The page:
Erin Aselas, Class 9
Don’t worry. Like me, many of my fellow students in “Class 9″ hadn’t stepped foot in a classroom for several years, much less subjected themselves (ignore the passive voice) to standardized testing. When I decided to take the GMAT in summer of ’08 I had not taken a math class since 1994. I had forgotten nearly everything and had to “relearn” math. Fortunately, with the GMAT there is a limit to what you “have to know” and you can study just that.
- Sign up for a KAPLAN diagnostic/information session and take a practice exam. This introduction class is a free and you will leave it with a clear understanding of your strengths and weaknesses. There are KAPLAN education centers around town including the U district.
- Make a plan to study. Either take a KAPLAN review course or get books to self study. I wanted to take a class, but I didn’t give myself enough time. I had to take the exam in three weeks, so I relied on several GMAT books.
- Schedule the exam before you start to study. Force your hand. If you have a deadline looming you are much more likely to stay on a straight and narrow path.
- Take practice exams (essays and all) at least 4 times (I think GMAC offers two free CAT exams online when you sign up for the exam. I’d take one of those first and one last becasue they are the best). Simulate the exam exactly how you will take it at the center. So honor the time restraints, take breaks only at the scheduled times, etc. Also try to take the exam on the computer versus on paper. Take your practice exams at the same time of day that you will take it at the center.
- Focus on your weaknesses, but do not forget about your strengths. You need practice with both. I focused on the math about twice as much as the verbal, but I still did study the verbal despite early indications that I would do fine on that section.
- Make flash cards. I know it’s old school but they work.
Info on books/programs I liked/used:
- Kaplan’s GMAT book and CD-ROM was decent, but the simulated tests were about 100 points harder than the actual test. Which was a bit startling the first time I took it. So keep that in mind, if your Kaplan exam results are below your GMAC practice exam scores then it just may be Kaplan and not you. The GMAC practice exam is a good predictor of performance.
Don’t worry, I did it in three weeks having no working memory of mathematics. You can do it too!
Erin Aselas, TMMBA Student
Last Saturday was the first day of the second quarter. As usual we had two classes and I was struck by the polar opposite lessons I learned in each class.
In the first class, I was awed by how complicated global economics can be and how it really takes a formal education to start to even scratch the surface of understanding it. I kept thinking how my family loves to debate the economy and identify who’s to blame for today’s crisis, where it all began, etc. But now I know it is not that simple. In fact, I don’t even know why the lay person even tries to understand the economy — the cable news networks dumb it down so much that they just make you feel like you know what’s going on, but you really don’t. We talked about 57 (OK I’m probably exaggerating) different economic indicators and how they all tell a slightly different story. It was so complex and humbling.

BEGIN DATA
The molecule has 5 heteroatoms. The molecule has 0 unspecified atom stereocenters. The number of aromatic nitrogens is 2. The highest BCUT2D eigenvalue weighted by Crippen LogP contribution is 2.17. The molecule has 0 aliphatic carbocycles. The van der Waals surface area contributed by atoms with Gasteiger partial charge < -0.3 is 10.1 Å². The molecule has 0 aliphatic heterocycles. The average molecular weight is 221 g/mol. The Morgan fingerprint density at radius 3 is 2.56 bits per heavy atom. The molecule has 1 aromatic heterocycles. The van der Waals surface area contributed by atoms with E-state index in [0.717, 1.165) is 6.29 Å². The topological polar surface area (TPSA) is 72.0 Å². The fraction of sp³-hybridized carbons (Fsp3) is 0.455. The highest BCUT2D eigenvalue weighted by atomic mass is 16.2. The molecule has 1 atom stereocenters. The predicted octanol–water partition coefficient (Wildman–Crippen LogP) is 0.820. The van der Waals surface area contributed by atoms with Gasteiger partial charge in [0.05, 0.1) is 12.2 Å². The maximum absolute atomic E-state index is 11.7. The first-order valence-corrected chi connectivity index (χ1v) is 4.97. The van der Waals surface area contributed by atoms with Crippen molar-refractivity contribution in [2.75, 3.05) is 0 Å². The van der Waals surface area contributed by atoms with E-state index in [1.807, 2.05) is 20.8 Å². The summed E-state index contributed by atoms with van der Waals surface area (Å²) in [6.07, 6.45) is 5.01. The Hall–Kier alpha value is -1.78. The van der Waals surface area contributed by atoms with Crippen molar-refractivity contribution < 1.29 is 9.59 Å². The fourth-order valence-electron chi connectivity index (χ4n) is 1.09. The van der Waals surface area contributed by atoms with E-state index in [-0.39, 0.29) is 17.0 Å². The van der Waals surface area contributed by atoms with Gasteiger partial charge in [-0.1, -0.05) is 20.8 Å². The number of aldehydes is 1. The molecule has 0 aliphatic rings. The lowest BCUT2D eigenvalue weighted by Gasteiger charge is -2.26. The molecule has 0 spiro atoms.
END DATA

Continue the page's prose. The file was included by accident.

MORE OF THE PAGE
My second class was corporate finance. Now here I had the opposite experience. I used to think that financial reports were so complex that you would need a ton of expertise to even begin to figure out what is going on with a company’s financial situation. However, I have learned that in the course of a quarter I can really start to take a look “under the hood” of a company and really “get” what is happening. It is all coming together and at times seems pretty simple. If you just learn the tools to analysis, you can apply it to most financial situations and glean valuable info. It’s pretty exciting that in three short months I am already experiencing “break-throughs.” Which I think is saying a lot considering my liberal arts background.
Erin Aselas, TMMBA Student
I have to admit my decision was not exactly calculated, but rather more a result of a gut-check. I went to the open houses and attended some classes at the other local MBA programs, but the UW TMMBA program seemed to resonate with me the most. I think although I am on periphery of technology, I was drawn to this program because I tend to enjoy the personality and the curious nature of technology professionals.
As a prospective student, I sat in on a class. I think it was managerial accounting (which to me was great, however probably not everyone else’s first pick). Anyway, I was impressed with the program, the faculty, the classroom discussion and the individual students in the classroom – pretty much everything. I highly recommend sitting in on a class so you can check things out first hand. This program is not only a large financial commitment but a huge time commitment. Make sure this is right for you – if it is, you’ll love it. (OK “love” is a strong word especially as I just coming off finals, but…you know what I mean.)